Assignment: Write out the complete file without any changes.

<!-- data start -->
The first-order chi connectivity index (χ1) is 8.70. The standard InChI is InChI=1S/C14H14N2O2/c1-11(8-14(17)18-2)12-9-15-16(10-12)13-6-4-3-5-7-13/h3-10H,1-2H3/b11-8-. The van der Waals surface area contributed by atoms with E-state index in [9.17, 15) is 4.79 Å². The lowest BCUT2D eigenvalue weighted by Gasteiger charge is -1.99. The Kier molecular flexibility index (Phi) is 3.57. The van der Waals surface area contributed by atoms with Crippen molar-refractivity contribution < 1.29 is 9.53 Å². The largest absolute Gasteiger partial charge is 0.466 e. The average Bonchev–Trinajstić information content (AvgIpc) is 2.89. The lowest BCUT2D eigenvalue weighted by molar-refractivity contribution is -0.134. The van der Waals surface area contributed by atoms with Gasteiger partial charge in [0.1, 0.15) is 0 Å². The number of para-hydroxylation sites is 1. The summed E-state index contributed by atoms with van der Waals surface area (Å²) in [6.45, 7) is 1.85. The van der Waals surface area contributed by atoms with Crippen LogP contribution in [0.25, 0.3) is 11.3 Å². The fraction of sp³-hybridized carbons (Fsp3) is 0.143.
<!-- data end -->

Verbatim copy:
The first-order chi connectivity index (χ1) is 8.70. The standard InChI is InChI=1S/C14H14N2O2/c1-11(8-14(17)18-2)12-9-15-16(10-12)13-6-4-3-5-7-13/h3-10H,1-2H3/b11-8-. The van der Waals surface area contributed by atoms with E-state index in [9.17, 15) is 4.79 Å². The lowest BCUT2D eigenvalue weighted by Gasteiger charge is -1.99. The Kier molecular flexibility index (Phi) is 3.57. The van der Waals surface area contributed by atoms with Crippen molar-refractivity contribution < 1.29 is 9.53 Å². The largest absolute Gasteiger partial charge is 0.466 e. The average Bonchev–Trinajstić information content (AvgIpc) is 2.89. The lowest BCUT2D eigenvalue weighted by molar-refractivity contribution is -0.134. The van der Waals surface area contributed by atoms with Gasteiger partial charge in [0.1, 0.15) is 0 Å². The number of para-hydroxylation sites is 1. The summed E-state index contributed by atoms with van der Waals surface area (Å²) in [6.45, 7) is 1.85. The van der Waals surface area contributed by atoms with Crippen LogP contribution in [0.25, 0.3) is 11.3 Å². The fraction of sp³-hybridized carbons (Fsp3) is 0.143.